From the NY Times:
I spent several days walking the Rockaways with Mr. Gair; Mathew W. Wambua, the city’s housing commissioner; and Marc Jahr, the president of the city’s Housing Development Corporation, for whom I worked as a tenant organizer in East Flatbush, Brooklyn, in the early 1980s.
Theirs is a complicated task, made more difficult by a judgment day that will arrive this summer, when the federal government sets new flood standards. If a home sits in Zone A — and much of the Rockaway Peninsula in Queens; Coney Island and Red Hook in Brooklyn; and Staten Island will — homeowners’ insurance rates could jump crazily, to perhaps $10,000 a year from less than $500. There is a deceptively simple way to sidestep this increase: homeowners can raise homes on stilts, and some have set out to do this. But the cost is great, extending into the hundreds of thousands of dollars for some homes.
At Dayton Towers, the chief executive, Jeff Goldstein, had installed new boilers, elevators, lobbies and laundry rooms. His tab ran into the millions of dollars. Then Hurricane Sandy blew in. Swells washed across the shore road and turned his boiler room into a briny aquarium.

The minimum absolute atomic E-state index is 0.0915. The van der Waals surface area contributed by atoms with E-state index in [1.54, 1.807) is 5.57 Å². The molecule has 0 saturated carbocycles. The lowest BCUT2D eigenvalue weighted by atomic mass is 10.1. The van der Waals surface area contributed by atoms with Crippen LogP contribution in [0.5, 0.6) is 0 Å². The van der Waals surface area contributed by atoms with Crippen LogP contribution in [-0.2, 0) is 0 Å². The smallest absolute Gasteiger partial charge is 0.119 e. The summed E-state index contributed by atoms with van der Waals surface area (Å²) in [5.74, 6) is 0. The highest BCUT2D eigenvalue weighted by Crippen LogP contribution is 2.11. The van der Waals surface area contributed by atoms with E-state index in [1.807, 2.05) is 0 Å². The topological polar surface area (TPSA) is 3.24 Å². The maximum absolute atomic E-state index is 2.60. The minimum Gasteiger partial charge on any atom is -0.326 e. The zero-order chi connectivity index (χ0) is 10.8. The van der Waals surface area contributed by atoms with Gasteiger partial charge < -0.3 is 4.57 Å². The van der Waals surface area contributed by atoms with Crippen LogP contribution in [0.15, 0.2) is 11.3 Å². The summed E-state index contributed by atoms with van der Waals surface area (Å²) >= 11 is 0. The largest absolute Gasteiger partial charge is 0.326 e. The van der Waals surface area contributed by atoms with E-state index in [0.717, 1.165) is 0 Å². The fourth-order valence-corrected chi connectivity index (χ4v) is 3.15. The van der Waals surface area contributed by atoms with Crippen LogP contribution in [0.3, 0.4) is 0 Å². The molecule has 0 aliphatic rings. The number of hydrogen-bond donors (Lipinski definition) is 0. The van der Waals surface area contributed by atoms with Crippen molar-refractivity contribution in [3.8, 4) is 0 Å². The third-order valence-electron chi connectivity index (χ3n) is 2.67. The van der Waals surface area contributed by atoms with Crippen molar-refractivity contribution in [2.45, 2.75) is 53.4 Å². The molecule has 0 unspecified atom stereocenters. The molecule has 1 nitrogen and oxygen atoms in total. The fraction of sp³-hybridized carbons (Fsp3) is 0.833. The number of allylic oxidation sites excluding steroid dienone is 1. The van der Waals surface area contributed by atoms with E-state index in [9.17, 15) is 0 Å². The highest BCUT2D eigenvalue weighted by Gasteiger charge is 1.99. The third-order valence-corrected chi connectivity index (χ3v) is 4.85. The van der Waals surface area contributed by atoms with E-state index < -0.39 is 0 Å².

Mr. Goldstein’s men restored electricity and heat within two weeks. And now? Commissioner Wambua stood in the well of Dayton Towers, yelling against the roar of the boilers. “Where do you put these?” he asked. “On the roof?”
You could encapsulate the boilers, making the basement watertight, much as a battleship safeguards its engine room, but the cost is terrific.
For many decades, the federal government rebuilt Southern cities lashed by storms. Now Congressional Republicans want to change course. Talk of storms intensified by global warming sounds suspiciously like science; they insist that New York and New Jersey not use a lot of federal money to armor their coastlines.
New York has traveled this road alone before. In the early 2000s, a developer built Arverne by the Sea, a middle-income housing development in the Rockaways.
City officials told him to take account of rising seas levels. So he trucked in landfill, raising the entire development above flood level. He buried electrical lines and put in catch basins, dunes and black pines. In late October, this neighborhood was one of the few in the area that did not flood.
The trick is to extend that sleight of hand to miles and miles of coastline, and so preserve a necklace of neighborhoods.